Baltimore Tech gains momentum going into the second half of the year.
Anyone lamenting the sudden (relative) downturn in U.S. venture funding these days hasn’t looked carefully enough at Baltimore. As venture capital deals across the country plummeted in the first half of 2022, local investment jumped in the opposite direction. Coming off a record-breaking year in 2021, VC continued to grow in Baltimore, with deals totaling nearly $600M by the middle of July.
Following a healthy first quarter with $154.7M in deals, Baltimore saw $202.5M in Q2, topped off by Delfi Diagnostics’ huge $225M Series B announcement just two weeks later. In short: about halfway through 2022, Baltimore has already raised $600 million, or 70% of its 2021 deal total ($825M) – an amount that smashed previous years’ records. Over the same period, talk of a “reckoning” hovered over the national landscape, as VC deals dropped 58% from $341.5B to $144.2B across the country.
How to explain the difference? Baltimore’s success is partly rooted in the strength of its early-stage companies. Our city boasts nearly 400 startups, with a deep base of seed and pre-seed stage companies, where investments and valuations remain strong. Locations with more mature startups have felt the hit of this slowdown harder, as the frothy investments into later-stage ventures are now being rationalized and proof of progress required for follow-on funding.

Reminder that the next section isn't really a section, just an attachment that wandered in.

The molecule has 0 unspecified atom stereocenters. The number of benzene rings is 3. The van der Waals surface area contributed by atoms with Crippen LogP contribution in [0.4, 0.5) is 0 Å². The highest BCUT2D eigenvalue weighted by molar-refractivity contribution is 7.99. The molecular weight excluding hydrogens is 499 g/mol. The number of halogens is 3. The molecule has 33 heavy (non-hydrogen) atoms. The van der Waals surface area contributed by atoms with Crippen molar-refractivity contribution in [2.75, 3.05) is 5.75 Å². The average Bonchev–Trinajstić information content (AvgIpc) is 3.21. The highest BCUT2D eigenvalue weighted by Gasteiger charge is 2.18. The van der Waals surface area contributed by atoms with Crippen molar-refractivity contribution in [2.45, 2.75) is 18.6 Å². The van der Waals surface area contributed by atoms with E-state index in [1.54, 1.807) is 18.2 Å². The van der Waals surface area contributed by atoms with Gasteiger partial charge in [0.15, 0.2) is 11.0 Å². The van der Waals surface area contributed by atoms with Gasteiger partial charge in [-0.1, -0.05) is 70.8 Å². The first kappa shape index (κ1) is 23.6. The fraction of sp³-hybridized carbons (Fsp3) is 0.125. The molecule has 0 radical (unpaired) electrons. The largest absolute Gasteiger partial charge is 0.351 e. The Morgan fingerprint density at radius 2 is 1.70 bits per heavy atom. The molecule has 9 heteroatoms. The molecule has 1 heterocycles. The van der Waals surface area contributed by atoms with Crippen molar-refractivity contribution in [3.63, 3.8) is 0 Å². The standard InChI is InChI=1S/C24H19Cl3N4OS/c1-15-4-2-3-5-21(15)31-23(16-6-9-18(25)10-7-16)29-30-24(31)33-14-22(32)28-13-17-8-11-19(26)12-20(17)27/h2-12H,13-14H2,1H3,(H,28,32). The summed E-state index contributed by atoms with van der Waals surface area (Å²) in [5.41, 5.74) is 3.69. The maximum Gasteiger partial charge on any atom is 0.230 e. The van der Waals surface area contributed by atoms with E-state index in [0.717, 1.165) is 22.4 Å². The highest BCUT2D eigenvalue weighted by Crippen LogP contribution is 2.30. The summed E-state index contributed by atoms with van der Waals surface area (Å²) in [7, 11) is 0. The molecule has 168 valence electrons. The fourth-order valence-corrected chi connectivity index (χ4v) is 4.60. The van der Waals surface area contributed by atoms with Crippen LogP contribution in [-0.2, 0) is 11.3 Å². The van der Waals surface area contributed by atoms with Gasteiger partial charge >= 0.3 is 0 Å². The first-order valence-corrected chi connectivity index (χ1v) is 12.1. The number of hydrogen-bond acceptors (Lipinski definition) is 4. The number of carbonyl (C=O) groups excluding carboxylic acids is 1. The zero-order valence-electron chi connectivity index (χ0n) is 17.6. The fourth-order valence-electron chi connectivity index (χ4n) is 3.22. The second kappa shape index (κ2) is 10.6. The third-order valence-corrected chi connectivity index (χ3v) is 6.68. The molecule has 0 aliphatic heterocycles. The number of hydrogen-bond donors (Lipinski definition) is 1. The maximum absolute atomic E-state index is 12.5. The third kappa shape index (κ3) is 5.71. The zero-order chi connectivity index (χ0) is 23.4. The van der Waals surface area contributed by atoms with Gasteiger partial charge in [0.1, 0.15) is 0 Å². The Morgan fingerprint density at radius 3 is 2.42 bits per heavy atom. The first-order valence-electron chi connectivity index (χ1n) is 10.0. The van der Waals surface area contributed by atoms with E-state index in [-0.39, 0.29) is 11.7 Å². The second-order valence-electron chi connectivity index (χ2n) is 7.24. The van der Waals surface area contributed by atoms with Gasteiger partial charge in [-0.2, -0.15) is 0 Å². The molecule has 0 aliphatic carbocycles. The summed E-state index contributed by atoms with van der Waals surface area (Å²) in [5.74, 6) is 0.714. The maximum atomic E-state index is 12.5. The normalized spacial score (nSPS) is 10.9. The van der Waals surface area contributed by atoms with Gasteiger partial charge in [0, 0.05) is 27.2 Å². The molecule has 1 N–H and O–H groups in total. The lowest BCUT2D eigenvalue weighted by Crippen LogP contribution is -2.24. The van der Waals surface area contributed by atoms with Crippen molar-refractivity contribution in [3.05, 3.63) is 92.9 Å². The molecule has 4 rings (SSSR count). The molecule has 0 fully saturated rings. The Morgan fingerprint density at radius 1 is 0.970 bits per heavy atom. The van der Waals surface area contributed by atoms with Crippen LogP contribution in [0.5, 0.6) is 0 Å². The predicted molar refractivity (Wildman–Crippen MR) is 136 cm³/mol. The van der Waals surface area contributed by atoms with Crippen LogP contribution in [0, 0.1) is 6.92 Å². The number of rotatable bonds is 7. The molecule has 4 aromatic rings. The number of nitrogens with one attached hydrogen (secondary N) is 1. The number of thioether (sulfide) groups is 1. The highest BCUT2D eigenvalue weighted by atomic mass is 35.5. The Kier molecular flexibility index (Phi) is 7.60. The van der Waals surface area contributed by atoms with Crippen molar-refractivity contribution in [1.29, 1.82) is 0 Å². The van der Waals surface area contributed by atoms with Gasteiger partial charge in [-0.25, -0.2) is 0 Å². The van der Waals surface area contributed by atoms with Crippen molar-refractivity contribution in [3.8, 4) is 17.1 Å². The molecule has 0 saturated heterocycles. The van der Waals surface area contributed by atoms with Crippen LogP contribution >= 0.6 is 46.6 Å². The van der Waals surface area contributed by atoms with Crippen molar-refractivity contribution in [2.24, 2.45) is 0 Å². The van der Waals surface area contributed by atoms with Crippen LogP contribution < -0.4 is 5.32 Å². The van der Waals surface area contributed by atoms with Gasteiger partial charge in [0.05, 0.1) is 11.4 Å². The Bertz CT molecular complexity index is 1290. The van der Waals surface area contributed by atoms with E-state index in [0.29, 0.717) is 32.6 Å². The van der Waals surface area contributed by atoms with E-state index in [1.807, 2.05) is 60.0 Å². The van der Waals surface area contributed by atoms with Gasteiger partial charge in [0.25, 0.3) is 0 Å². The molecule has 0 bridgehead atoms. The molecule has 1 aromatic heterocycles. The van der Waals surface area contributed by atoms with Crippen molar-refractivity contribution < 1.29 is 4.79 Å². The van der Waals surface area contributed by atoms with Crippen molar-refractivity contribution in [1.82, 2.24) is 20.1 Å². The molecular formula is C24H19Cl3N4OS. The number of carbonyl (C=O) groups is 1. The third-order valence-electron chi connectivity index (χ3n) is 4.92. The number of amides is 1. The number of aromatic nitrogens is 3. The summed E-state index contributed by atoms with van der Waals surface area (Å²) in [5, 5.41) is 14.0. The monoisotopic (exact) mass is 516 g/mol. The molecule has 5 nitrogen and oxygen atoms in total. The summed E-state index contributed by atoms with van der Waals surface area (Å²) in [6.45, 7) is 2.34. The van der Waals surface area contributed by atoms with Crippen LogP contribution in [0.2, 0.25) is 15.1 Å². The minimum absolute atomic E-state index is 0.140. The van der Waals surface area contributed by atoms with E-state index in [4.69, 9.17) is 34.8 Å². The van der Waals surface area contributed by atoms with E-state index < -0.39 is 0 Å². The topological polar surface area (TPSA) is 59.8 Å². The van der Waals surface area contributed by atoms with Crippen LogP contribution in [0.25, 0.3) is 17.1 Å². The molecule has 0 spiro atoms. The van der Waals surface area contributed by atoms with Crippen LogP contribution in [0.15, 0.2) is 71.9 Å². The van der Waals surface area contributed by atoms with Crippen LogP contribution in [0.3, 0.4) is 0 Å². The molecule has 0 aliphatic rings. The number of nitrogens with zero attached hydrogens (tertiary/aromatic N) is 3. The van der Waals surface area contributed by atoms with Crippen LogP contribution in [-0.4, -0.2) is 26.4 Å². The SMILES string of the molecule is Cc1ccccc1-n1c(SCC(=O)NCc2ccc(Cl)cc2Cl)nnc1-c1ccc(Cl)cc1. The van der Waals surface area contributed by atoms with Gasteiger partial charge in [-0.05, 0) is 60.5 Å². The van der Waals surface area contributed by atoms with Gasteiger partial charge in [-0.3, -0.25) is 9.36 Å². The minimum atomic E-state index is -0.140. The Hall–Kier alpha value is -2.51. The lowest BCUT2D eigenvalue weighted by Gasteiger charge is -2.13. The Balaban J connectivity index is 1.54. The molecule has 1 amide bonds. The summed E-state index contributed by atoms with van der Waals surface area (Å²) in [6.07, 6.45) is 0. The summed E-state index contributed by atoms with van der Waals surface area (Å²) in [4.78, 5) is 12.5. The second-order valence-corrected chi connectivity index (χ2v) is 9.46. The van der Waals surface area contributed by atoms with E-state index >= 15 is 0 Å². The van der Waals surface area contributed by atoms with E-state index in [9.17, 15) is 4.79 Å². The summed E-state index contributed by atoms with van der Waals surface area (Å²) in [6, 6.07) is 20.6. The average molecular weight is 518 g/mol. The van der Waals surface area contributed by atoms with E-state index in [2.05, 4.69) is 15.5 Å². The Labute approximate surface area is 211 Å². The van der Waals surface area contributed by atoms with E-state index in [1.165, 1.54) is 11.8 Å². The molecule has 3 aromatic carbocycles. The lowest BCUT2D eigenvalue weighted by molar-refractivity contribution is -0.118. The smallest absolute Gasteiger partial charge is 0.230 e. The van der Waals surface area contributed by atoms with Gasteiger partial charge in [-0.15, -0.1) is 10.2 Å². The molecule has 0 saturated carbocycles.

But other factors are helping to drive or accelerate Baltimore’s energetic growth.
Our universities continue to launch gamechanging companies. Last month’s announcement from Delfi, for example, a Hopkins-connected startup, marked the area’s eighth deal in the past 14 months that surpassed $100M – one of the markers organizations like Startup Genome use to measure an ecosystem’s strength.
Local companies are catching national attention. Fearless recently won a contract to track the NFL’s game-day data and hiring statistics. This year’s Inc. 5000 list of the country’s most successful companies featured 63 companies from the Baltimore area. And Zero Fox went public this summer and now trades under the coolest name on the NASDAQ – ZFOX.
As the VC totals demonstrate, investors are responding to the local growth. But they’re also expanding in ways that are fostering Baltimore’s Equitech ambitions. UpSurge Board Member Jeff Cherry has attracted big names to his $50M fund aimed at underestimated founders and companies using innovation to create a more equitable society. And his is just one of the Baltimore-based funds (see: RareBreed Ventures, Latimer Ventures, The Aqueo Fund) aimed at supporting the kinds of thriving Black-, minority- or women-led startups that are energizing our city.
As we’ve tested Baltimore’s appeal with scaling startups, the results have been strong.
Consider the 21 companies that went through the two new Techstars accelerators in Baltimore over the past year. 19 were from out of town and nine have either planted roots locally or are considering it.
It’s a testament to the city’s inherent value, and as Adam Phillips, the newly appointed managing director of the Techstars Equitech accelerator explained: “For founders who understand how their business will affect the people and community of the city where their business lives, there can be no better place to come and grow than Baltimore.”
There are no promises that current funding levels will continue to grow. But the signals are strong that Baltimore is not only holding its own as other cities run into roadblocks, but we’re also building an energy that allows us to carve a new path forward.